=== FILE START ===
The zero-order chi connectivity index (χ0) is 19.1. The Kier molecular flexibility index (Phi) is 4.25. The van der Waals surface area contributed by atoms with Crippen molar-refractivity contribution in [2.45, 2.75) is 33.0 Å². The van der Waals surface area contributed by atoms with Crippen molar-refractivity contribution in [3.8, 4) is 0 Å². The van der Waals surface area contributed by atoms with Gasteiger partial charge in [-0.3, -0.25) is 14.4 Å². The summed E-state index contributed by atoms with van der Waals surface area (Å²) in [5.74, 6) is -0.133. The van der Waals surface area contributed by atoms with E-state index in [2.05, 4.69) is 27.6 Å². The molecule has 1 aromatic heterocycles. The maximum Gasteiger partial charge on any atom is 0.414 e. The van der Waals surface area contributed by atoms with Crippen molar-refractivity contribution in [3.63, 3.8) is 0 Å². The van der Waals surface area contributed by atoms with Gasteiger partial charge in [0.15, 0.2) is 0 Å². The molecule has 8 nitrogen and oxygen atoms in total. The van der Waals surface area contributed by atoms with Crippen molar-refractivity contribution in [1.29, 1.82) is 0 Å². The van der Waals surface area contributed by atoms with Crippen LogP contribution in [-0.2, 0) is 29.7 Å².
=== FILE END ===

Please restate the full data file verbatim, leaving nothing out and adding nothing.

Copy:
The zero-order chi connectivity index (χ0) is 19.1. The Kier molecular flexibility index (Phi) is 4.25. The van der Waals surface area contributed by atoms with Crippen molar-refractivity contribution in [2.45, 2.75) is 33.0 Å². The van der Waals surface area contributed by atoms with Crippen molar-refractivity contribution in [3.8, 4) is 0 Å². The van der Waals surface area contributed by atoms with Gasteiger partial charge in [-0.3, -0.25) is 14.4 Å². The summed E-state index contributed by atoms with van der Waals surface area (Å²) in [5.74, 6) is -0.133. The van der Waals surface area contributed by atoms with E-state index in [2.05, 4.69) is 27.6 Å². The molecule has 1 aromatic heterocycles. The maximum Gasteiger partial charge on any atom is 0.414 e. The van der Waals surface area contributed by atoms with Crippen molar-refractivity contribution in [3.63, 3.8) is 0 Å². The van der Waals surface area contributed by atoms with Gasteiger partial charge in [0.15, 0.2) is 0 Å². The molecule has 8 nitrogen and oxygen atoms in total. The van der Waals surface area contributed by atoms with Crippen molar-refractivity contribution in [1.29, 1.82) is 0 Å². The van der Waals surface area contributed by atoms with Crippen LogP contribution in [-0.2, 0) is 29.7 Å².